How to Add Grain to Your Photos

The retro grainy look is back in, I'm sure you've been seeing it all over instagram! If you don't have time to get your hands on some old school film, the next best thing is faking it 🤷‍♀️

The video covers adding grain in Photoshop (or Lightroom), but if you wanna add grain from your phone, scroll below.

This is a QUICK tutorial!! I show you how to add grain to any photo, and it's super easy... literally one step. You got this. 

 

PHOTOSHOP

I like to add grain using the Camera Raw Filter, you get more control and options for your grain!

Just make sure the layer with your photo is selected, then go to Filter > Camera Raw Filter. Then click on the "fx" tool. You'll see a Grain section with a few different options. Play around with these sliders until you get the look you want!

When you're done, press OK and then save your grainy photo!

how to add grain in photoshop

SNAPSEED

add-grain-in-snapseed.jpg

You can add grain in Snapseed if you go to Tools > Grainy Film. There are a bunch of different filters to choose from, you can add one of those too if you want to add a filter or style to your image. But if you want only grain, make the Style Strength 0 and then swipe left / right to adjust the level of grain. The higher number equals stronger grain!


VSCO

Grain is easy to add in VSCO too! Go to tools and look for the Grain tool. Then just move the slider to the level of grain that you want. Easy!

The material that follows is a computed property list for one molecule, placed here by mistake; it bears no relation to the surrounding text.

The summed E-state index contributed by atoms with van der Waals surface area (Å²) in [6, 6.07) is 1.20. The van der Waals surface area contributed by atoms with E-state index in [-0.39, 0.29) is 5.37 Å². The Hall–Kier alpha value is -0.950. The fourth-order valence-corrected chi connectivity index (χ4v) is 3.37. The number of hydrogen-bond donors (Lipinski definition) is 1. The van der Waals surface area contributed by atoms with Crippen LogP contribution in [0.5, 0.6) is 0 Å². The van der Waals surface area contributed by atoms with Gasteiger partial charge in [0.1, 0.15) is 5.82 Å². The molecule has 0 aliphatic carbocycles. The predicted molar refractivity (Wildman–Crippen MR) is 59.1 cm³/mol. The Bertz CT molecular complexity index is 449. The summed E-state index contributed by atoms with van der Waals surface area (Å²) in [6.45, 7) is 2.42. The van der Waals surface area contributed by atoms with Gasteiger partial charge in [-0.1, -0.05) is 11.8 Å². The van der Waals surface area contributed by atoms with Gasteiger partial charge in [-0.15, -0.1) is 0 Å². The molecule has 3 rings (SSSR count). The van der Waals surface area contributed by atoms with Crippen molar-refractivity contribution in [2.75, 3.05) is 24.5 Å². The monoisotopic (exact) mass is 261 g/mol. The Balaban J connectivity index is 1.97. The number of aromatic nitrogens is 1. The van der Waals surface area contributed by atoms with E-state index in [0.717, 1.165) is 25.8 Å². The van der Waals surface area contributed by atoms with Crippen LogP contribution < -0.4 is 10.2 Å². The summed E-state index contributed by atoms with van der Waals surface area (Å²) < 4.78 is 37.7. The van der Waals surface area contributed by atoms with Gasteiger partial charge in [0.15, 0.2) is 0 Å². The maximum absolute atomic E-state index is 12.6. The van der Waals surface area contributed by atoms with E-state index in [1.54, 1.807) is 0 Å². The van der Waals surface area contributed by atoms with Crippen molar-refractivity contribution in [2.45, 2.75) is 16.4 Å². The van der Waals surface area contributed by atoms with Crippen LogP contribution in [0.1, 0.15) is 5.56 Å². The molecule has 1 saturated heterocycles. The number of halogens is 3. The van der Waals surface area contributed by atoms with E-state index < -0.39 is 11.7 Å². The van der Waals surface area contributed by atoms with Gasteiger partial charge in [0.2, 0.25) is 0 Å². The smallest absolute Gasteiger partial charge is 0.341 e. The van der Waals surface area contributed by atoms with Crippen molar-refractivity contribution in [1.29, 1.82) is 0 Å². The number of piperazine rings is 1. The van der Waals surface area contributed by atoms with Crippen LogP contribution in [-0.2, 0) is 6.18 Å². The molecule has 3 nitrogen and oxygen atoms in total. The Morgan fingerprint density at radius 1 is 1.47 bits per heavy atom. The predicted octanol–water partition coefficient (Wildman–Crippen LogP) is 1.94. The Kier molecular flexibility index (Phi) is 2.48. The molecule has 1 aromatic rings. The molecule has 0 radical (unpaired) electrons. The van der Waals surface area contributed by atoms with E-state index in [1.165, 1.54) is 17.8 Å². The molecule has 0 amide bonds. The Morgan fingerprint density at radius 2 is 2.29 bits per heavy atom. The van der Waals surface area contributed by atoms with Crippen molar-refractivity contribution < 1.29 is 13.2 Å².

These three images are pretty similar, but you can see the difference that the aperture makes to the background. The photo on the left with the larger aperture (lower number) has a much shallower depth of field and the background is really blurred compared to the others!

Keep in mind that your lens will determine the max aperture! When I was first starting out in photography, I didn't realize this and was so confused about why my camera wouldn't go lower than an f-stop of 4. haha

The camera below can go to f/1.8, a pretty wide aperture! Take a look at the front of your lens and it will have a number on there which is the max aperture. Usually lenses with larger apertures (lower numbers) are more expensive!


 

Want even more editing tips?! I created a guide that has all my editing tips! I breakdown each tool and give examples so that you can work with your photos to get the look you want!

I've been working on this guide for the past 8 months so I'm so excited to finally share it with you!! It's so helpful for any beginning photographer that wants to learn on their phone :)